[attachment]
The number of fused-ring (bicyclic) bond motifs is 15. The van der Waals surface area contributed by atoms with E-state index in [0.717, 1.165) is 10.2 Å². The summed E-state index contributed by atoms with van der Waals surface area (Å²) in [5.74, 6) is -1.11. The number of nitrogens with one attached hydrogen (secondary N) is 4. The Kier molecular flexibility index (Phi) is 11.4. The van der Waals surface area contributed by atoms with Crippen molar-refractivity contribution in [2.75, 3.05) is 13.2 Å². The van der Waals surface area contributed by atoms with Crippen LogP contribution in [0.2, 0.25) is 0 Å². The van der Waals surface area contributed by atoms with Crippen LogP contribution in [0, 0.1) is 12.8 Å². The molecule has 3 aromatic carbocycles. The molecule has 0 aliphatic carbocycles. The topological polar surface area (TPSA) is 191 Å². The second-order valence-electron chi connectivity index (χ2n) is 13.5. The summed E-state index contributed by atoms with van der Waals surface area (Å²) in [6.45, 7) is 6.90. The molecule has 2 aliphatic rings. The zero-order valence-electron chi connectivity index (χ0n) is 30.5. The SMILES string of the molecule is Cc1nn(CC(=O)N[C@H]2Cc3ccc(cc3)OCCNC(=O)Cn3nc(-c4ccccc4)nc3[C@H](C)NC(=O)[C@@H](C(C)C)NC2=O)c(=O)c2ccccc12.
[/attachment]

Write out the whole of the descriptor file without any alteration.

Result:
The number of fused-ring (bicyclic) bond motifs is 15. The van der Waals surface area contributed by atoms with E-state index in [0.717, 1.165) is 10.2 Å². The summed E-state index contributed by atoms with van der Waals surface area (Å²) in [5.74, 6) is -1.11. The number of nitrogens with one attached hydrogen (secondary N) is 4. The Kier molecular flexibility index (Phi) is 11.4. The van der Waals surface area contributed by atoms with Crippen molar-refractivity contribution in [2.75, 3.05) is 13.2 Å². The van der Waals surface area contributed by atoms with Crippen LogP contribution in [0.2, 0.25) is 0 Å². The van der Waals surface area contributed by atoms with Crippen LogP contribution in [0, 0.1) is 12.8 Å². The molecule has 3 aromatic carbocycles. The molecule has 0 aliphatic carbocycles. The topological polar surface area (TPSA) is 191 Å². The second-order valence-electron chi connectivity index (χ2n) is 13.5. The summed E-state index contributed by atoms with van der Waals surface area (Å²) in [6.45, 7) is 6.90. The molecule has 2 aliphatic rings. The zero-order valence-electron chi connectivity index (χ0n) is 30.5. The SMILES string of the molecule is Cc1nn(CC(=O)N[C@H]2Cc3ccc(cc3)OCCNC(=O)Cn3nc(-c4ccccc4)nc3[C@H](C)NC(=O)[C@@H](C(C)C)NC2=O)c(=O)c2ccccc12.